In later years, Burris Wright, son of Charles Wright, a well-known pioneer attorney and former Beaver County, Oklahoma, county attorney, moved the St. Nicholas Hotel from the town of Voorhees to within a mile east of the old Beer City. Voorhees, KS, like Beer City, is nothing but a wind-swept prairie today, but it once stood southeast of the present day Hugoton, KS.

 

Pumpkin Rollers

Although a number of settlers came to the area in the 1880ís and 90ís to farm the land, not many stayed since there was such a lack of rainfall, with a scarcity of neighbors, fences, schools, and churches. The coming of the Rock Island Railroad as far west as Liberal, Kansas, in 1888 helped encourage settlers to move with it.

It also led to the establishment of Beer City, a den of iniquity just south of the new town of Liberal and across the line into No Manís Land. Unlike other towns in the Neutral Strip, it was not planned or platted but just grew. However, when the area was added to Oklahoma Territory, Beer City was short-lived since it could not meet the standards of the new government. Its main inhabitants were gamblers, dance hall girls, bootleggers, and people running from the law.

By 1902 and 1903 settlers came in a tide so that within three years practically every acre of tillable land was claimed by this new group. Farmers from Missouri, Iowa, Kansas, Illinois came to claim this land. Mennonites from Germany and Russia, came, too, for religious freedom. Farming methods and seed quality had improved so that these farmers did not starve out as their predecessors had done. Their major crop was broomcorn at first, followed later in the 1920ís by Turkey Red wheat brought by immigrants from Europe. Other railroads came through the Panhandle between 1910 and 1926 to carry crops to market, and new towns sprang up or old ones were moved to the railheads. Among those new towns were Forgan, Turpin, Greenough, Baker, Knowles, Mocane, and Floris. Floris was moved, literally, from a site 3 miles north of the railhead.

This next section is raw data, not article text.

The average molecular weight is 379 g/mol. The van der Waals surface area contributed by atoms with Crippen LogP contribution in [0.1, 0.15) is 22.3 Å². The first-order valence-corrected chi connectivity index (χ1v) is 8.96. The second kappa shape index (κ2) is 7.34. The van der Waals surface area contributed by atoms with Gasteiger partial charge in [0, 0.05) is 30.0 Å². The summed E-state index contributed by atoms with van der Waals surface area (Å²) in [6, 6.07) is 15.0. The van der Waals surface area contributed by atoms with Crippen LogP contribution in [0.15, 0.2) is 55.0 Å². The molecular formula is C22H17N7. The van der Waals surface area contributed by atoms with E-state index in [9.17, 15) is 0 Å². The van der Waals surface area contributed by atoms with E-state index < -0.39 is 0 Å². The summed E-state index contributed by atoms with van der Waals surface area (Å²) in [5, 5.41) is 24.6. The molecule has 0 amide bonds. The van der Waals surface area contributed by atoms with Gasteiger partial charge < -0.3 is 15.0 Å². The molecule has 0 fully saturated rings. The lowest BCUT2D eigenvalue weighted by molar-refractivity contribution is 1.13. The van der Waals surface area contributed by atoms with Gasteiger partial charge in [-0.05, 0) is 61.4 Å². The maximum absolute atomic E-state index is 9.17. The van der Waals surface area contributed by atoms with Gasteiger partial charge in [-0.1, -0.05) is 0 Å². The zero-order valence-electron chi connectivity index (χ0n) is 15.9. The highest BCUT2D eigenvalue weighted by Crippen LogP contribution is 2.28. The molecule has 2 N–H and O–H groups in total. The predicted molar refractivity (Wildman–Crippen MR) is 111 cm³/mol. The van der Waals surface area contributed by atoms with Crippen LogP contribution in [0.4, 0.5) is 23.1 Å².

Turpin was a combination of Lorena and a new railroad town. Knowles was moved from Sand City and Zelma. And Gate was moved from its original site east of the present town. Both Forgan and Turpin were named for the financier railroad tycoons who were responsible for the railroads coming to the area. These pumpkin rollers prospered in dry land farming until the years of their using the moldboard plow to break out the dry soil made it ready for the drought and prevailing winds of the 1930ís. During the Dust Bowl era of the 1930ís many areas residents left for California, Idaho, and Washington.

Today farming and ranching are still the major industries, but the discovery of oil and natural gas made it economically possible for people to survive by providing jobs in the petroleum industry or by royalty checks to see them through the drought and hard times.

This story reflects the ingenuity of the hardy people who came to the area for a new beginning, along with those who came for less worthy purposes. This quality of endurance, ingenuity, and inventiveness helped them survive drought, the Dust Bowl, and hard times, as well as helping them build a good life in the desert prairie.

August 14, 2003